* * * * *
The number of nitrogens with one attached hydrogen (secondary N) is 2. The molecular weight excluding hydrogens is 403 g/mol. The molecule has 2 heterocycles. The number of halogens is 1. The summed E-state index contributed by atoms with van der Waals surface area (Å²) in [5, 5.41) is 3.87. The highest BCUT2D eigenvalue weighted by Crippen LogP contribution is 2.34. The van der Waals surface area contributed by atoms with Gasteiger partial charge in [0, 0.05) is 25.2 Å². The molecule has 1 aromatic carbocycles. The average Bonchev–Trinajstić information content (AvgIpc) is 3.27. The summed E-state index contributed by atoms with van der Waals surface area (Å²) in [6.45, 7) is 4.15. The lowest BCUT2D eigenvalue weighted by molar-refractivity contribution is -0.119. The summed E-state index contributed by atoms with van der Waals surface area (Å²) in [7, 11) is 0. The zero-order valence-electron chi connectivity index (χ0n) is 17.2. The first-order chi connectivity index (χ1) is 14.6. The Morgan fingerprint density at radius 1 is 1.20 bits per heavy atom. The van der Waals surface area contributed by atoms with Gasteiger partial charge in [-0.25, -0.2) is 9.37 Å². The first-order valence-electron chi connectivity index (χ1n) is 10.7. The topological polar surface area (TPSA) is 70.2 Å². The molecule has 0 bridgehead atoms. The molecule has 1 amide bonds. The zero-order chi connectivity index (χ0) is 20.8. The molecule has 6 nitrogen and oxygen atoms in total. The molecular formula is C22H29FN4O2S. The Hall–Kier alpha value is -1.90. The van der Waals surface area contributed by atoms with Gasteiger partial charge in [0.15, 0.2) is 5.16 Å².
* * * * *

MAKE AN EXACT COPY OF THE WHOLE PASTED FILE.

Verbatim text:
The number of nitrogens with one attached hydrogen (secondary N) is 2. The molecular weight excluding hydrogens is 403 g/mol. The molecule has 2 heterocycles. The number of halogens is 1. The summed E-state index contributed by atoms with van der Waals surface area (Å²) in [5, 5.41) is 3.87. The highest BCUT2D eigenvalue weighted by Crippen LogP contribution is 2.34. The van der Waals surface area contributed by atoms with Gasteiger partial charge in [0, 0.05) is 25.2 Å². The molecule has 1 aromatic carbocycles. The average Bonchev–Trinajstić information content (AvgIpc) is 3.27. The summed E-state index contributed by atoms with van der Waals surface area (Å²) in [6.45, 7) is 4.15. The lowest BCUT2D eigenvalue weighted by molar-refractivity contribution is -0.119. The summed E-state index contributed by atoms with van der Waals surface area (Å²) in [7, 11) is 0. The zero-order valence-electron chi connectivity index (χ0n) is 17.2. The first-order chi connectivity index (χ1) is 14.6. The Morgan fingerprint density at radius 1 is 1.20 bits per heavy atom. The van der Waals surface area contributed by atoms with Gasteiger partial charge in [-0.25, -0.2) is 9.37 Å². The first-order valence-electron chi connectivity index (χ1n) is 10.7. The topological polar surface area (TPSA) is 70.2 Å². The molecule has 0 bridgehead atoms. The molecule has 1 amide bonds. The zero-order chi connectivity index (χ0) is 20.8. The molecule has 6 nitrogen and oxygen atoms in total. The molecular formula is C22H29FN4O2S. The Hall–Kier alpha value is -1.90. The van der Waals surface area contributed by atoms with Gasteiger partial charge in [0.15, 0.2) is 5.16 Å².